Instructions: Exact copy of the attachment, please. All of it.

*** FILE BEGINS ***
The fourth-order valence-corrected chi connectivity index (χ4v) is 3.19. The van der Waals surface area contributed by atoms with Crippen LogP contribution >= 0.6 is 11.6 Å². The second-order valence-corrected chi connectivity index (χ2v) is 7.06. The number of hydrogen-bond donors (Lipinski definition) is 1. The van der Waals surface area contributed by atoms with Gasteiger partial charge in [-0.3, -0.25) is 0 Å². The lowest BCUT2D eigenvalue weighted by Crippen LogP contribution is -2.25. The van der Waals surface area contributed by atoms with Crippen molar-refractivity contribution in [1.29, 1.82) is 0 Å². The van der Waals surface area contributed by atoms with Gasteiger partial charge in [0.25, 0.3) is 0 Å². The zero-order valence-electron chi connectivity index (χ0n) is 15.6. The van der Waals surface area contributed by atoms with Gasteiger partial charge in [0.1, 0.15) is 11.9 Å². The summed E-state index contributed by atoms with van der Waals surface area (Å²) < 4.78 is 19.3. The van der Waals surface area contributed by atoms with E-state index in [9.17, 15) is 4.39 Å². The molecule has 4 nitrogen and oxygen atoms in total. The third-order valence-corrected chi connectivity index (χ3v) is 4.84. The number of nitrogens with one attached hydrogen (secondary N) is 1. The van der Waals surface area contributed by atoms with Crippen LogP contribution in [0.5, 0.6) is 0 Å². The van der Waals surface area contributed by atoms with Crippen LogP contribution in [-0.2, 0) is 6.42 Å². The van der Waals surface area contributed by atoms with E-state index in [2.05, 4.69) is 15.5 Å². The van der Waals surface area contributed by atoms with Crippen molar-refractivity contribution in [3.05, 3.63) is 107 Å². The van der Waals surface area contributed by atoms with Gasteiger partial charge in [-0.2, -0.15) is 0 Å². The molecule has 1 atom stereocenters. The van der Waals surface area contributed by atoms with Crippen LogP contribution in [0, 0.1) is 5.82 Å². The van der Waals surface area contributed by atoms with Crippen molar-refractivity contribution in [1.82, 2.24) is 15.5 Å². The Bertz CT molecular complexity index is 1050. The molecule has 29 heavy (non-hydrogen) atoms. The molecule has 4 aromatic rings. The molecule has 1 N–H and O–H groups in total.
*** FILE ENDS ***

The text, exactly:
The fourth-order valence-corrected chi connectivity index (χ4v) is 3.19. The van der Waals surface area contributed by atoms with Crippen LogP contribution >= 0.6 is 11.6 Å². The second-order valence-corrected chi connectivity index (χ2v) is 7.06. The number of hydrogen-bond donors (Lipinski definition) is 1. The van der Waals surface area contributed by atoms with Gasteiger partial charge in [-0.3, -0.25) is 0 Å². The lowest BCUT2D eigenvalue weighted by Crippen LogP contribution is -2.25. The van der Waals surface area contributed by atoms with Crippen molar-refractivity contribution in [1.29, 1.82) is 0 Å². The van der Waals surface area contributed by atoms with Gasteiger partial charge in [0.25, 0.3) is 0 Å². The zero-order valence-electron chi connectivity index (χ0n) is 15.6. The van der Waals surface area contributed by atoms with Gasteiger partial charge in [0.1, 0.15) is 11.9 Å². The summed E-state index contributed by atoms with van der Waals surface area (Å²) < 4.78 is 19.3. The van der Waals surface area contributed by atoms with E-state index in [9.17, 15) is 4.39 Å². The molecule has 4 nitrogen and oxygen atoms in total. The third-order valence-corrected chi connectivity index (χ3v) is 4.84. The number of nitrogens with one attached hydrogen (secondary N) is 1. The van der Waals surface area contributed by atoms with Crippen LogP contribution in [0.5, 0.6) is 0 Å². The van der Waals surface area contributed by atoms with Crippen LogP contribution in [-0.2, 0) is 6.42 Å². The van der Waals surface area contributed by atoms with E-state index in [2.05, 4.69) is 15.5 Å². The van der Waals surface area contributed by atoms with Crippen molar-refractivity contribution in [3.05, 3.63) is 107 Å². The van der Waals surface area contributed by atoms with Gasteiger partial charge in [-0.2, -0.15) is 0 Å². The molecule has 1 atom stereocenters. The van der Waals surface area contributed by atoms with Crippen LogP contribution in [0, 0.1) is 5.82 Å². The van der Waals surface area contributed by atoms with Crippen molar-refractivity contribution in [1.82, 2.24) is 15.5 Å². The Bertz CT molecular complexity index is 1050. The molecule has 29 heavy (non-hydrogen) atoms. The molecule has 4 aromatic rings. The molecule has 1 N–H and O–H groups in total.